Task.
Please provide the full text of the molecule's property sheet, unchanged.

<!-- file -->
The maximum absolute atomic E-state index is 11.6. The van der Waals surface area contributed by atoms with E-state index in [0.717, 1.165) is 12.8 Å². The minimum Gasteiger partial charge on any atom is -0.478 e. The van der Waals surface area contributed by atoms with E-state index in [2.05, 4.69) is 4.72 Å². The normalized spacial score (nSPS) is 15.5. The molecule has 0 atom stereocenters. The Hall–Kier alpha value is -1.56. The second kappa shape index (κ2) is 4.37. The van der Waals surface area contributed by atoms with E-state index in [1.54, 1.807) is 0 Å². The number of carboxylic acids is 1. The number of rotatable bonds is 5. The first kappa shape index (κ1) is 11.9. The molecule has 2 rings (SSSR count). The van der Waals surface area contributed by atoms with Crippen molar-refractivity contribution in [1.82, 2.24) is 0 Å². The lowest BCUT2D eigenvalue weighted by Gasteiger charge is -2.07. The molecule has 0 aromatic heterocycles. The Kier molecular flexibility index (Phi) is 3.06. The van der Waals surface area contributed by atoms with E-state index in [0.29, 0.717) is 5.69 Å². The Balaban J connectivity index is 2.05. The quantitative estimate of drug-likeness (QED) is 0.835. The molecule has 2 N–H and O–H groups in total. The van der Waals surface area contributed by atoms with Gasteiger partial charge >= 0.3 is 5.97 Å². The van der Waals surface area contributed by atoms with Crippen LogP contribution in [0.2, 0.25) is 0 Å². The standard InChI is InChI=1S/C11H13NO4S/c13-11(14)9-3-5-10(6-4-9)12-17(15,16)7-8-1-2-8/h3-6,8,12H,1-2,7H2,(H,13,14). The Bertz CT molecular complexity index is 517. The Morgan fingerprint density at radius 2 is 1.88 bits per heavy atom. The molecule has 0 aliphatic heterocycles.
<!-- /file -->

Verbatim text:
The maximum absolute atomic E-state index is 11.6. The van der Waals surface area contributed by atoms with E-state index in [0.717, 1.165) is 12.8 Å². The minimum Gasteiger partial charge on any atom is -0.478 e. The van der Waals surface area contributed by atoms with E-state index in [2.05, 4.69) is 4.72 Å². The normalized spacial score (nSPS) is 15.5. The molecule has 0 atom stereocenters. The Hall–Kier alpha value is -1.56. The second kappa shape index (κ2) is 4.37. The van der Waals surface area contributed by atoms with E-state index in [1.54, 1.807) is 0 Å². The number of carboxylic acids is 1. The number of rotatable bonds is 5. The first kappa shape index (κ1) is 11.9. The molecule has 2 rings (SSSR count). The van der Waals surface area contributed by atoms with Crippen molar-refractivity contribution in [1.82, 2.24) is 0 Å². The lowest BCUT2D eigenvalue weighted by Gasteiger charge is -2.07. The molecule has 0 aromatic heterocycles. The Kier molecular flexibility index (Phi) is 3.06. The van der Waals surface area contributed by atoms with E-state index in [0.29, 0.717) is 5.69 Å². The Balaban J connectivity index is 2.05. The quantitative estimate of drug-likeness (QED) is 0.835. The molecule has 2 N–H and O–H groups in total. The van der Waals surface area contributed by atoms with Gasteiger partial charge >= 0.3 is 5.97 Å². The van der Waals surface area contributed by atoms with Crippen LogP contribution in [0.2, 0.25) is 0 Å². The standard InChI is InChI=1S/C11H13NO4S/c13-11(14)9-3-5-10(6-4-9)12-17(15,16)7-8-1-2-8/h3-6,8,12H,1-2,7H2,(H,13,14). The Bertz CT molecular complexity index is 517. The Morgan fingerprint density at radius 2 is 1.88 bits per heavy atom. The molecule has 0 aliphatic heterocycles.